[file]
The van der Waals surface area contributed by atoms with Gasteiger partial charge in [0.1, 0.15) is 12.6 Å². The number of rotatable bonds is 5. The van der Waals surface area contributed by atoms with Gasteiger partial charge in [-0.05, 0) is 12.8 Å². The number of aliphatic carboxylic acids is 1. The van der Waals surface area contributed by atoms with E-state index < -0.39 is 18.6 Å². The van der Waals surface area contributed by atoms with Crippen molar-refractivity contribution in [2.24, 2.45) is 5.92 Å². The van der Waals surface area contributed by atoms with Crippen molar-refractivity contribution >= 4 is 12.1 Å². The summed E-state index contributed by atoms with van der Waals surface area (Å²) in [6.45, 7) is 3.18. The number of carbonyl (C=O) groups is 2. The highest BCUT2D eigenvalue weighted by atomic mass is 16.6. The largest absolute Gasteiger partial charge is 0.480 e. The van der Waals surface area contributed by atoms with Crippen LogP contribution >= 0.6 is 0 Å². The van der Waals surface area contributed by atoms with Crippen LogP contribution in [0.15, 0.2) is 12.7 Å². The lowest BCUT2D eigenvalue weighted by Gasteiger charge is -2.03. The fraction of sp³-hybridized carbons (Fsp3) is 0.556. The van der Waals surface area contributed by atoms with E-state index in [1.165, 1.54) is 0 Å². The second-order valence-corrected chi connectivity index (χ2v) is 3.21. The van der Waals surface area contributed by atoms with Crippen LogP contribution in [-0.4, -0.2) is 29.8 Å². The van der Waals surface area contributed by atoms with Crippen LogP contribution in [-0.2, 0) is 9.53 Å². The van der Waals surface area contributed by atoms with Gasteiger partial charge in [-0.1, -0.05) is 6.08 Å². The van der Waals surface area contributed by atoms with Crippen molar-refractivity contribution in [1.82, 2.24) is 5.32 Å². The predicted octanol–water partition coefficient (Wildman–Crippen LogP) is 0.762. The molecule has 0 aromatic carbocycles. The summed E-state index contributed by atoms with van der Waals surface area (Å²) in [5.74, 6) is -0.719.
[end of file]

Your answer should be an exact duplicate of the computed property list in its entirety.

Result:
The van der Waals surface area contributed by atoms with Gasteiger partial charge in [0.1, 0.15) is 12.6 Å². The number of rotatable bonds is 5. The van der Waals surface area contributed by atoms with Gasteiger partial charge in [-0.05, 0) is 12.8 Å². The number of aliphatic carboxylic acids is 1. The van der Waals surface area contributed by atoms with E-state index < -0.39 is 18.6 Å². The van der Waals surface area contributed by atoms with Crippen molar-refractivity contribution in [2.24, 2.45) is 5.92 Å². The van der Waals surface area contributed by atoms with Crippen molar-refractivity contribution >= 4 is 12.1 Å². The summed E-state index contributed by atoms with van der Waals surface area (Å²) in [6.45, 7) is 3.18. The number of carbonyl (C=O) groups is 2. The highest BCUT2D eigenvalue weighted by atomic mass is 16.6. The largest absolute Gasteiger partial charge is 0.480 e. The van der Waals surface area contributed by atoms with Crippen LogP contribution >= 0.6 is 0 Å². The van der Waals surface area contributed by atoms with Crippen LogP contribution in [0.15, 0.2) is 12.7 Å². The lowest BCUT2D eigenvalue weighted by Gasteiger charge is -2.03. The fraction of sp³-hybridized carbons (Fsp3) is 0.556. The van der Waals surface area contributed by atoms with E-state index in [1.165, 1.54) is 0 Å². The second-order valence-corrected chi connectivity index (χ2v) is 3.21. The van der Waals surface area contributed by atoms with Crippen LogP contribution in [-0.4, -0.2) is 29.8 Å². The van der Waals surface area contributed by atoms with Crippen LogP contribution in [-0.2, 0) is 9.53 Å². The van der Waals surface area contributed by atoms with Gasteiger partial charge in [-0.1, -0.05) is 6.08 Å². The van der Waals surface area contributed by atoms with Crippen molar-refractivity contribution in [1.82, 2.24) is 5.32 Å². The predicted octanol–water partition coefficient (Wildman–Crippen LogP) is 0.762. The molecule has 0 aromatic carbocycles. The summed E-state index contributed by atoms with van der Waals surface area (Å²) in [5.74, 6) is -0.719.